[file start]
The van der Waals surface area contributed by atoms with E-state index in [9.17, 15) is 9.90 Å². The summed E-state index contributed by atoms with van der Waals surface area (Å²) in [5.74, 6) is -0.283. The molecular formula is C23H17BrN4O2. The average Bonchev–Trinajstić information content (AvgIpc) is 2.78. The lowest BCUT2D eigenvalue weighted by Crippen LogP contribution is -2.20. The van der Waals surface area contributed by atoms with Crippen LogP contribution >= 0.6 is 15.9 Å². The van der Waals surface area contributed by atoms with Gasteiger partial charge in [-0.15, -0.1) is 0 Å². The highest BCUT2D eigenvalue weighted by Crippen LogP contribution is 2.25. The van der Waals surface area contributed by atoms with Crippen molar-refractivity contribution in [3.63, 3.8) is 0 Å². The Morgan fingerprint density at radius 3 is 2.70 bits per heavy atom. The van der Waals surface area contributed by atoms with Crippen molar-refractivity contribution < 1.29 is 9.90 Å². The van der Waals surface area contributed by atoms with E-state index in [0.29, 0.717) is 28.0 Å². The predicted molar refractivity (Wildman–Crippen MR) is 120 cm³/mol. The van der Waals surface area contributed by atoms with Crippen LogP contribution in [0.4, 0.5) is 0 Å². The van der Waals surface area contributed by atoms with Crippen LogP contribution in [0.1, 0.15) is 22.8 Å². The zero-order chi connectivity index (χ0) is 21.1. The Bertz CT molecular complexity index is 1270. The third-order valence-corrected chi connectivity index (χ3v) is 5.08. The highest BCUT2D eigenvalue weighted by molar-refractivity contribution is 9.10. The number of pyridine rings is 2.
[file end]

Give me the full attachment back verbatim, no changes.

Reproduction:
The van der Waals surface area contributed by atoms with E-state index in [9.17, 15) is 9.90 Å². The summed E-state index contributed by atoms with van der Waals surface area (Å²) in [5.74, 6) is -0.283. The molecular formula is C23H17BrN4O2. The average Bonchev–Trinajstić information content (AvgIpc) is 2.78. The lowest BCUT2D eigenvalue weighted by Crippen LogP contribution is -2.20. The van der Waals surface area contributed by atoms with Crippen LogP contribution >= 0.6 is 15.9 Å². The van der Waals surface area contributed by atoms with Gasteiger partial charge in [-0.15, -0.1) is 0 Å². The highest BCUT2D eigenvalue weighted by Crippen LogP contribution is 2.25. The van der Waals surface area contributed by atoms with Crippen molar-refractivity contribution in [3.63, 3.8) is 0 Å². The Morgan fingerprint density at radius 3 is 2.70 bits per heavy atom. The van der Waals surface area contributed by atoms with Crippen molar-refractivity contribution < 1.29 is 9.90 Å². The van der Waals surface area contributed by atoms with E-state index in [0.29, 0.717) is 28.0 Å². The predicted molar refractivity (Wildman–Crippen MR) is 120 cm³/mol. The van der Waals surface area contributed by atoms with Crippen LogP contribution in [0.4, 0.5) is 0 Å². The van der Waals surface area contributed by atoms with Crippen LogP contribution in [0.1, 0.15) is 22.8 Å². The zero-order chi connectivity index (χ0) is 21.1. The Bertz CT molecular complexity index is 1270. The third-order valence-corrected chi connectivity index (χ3v) is 5.08. The highest BCUT2D eigenvalue weighted by molar-refractivity contribution is 9.10. The number of pyridine rings is 2.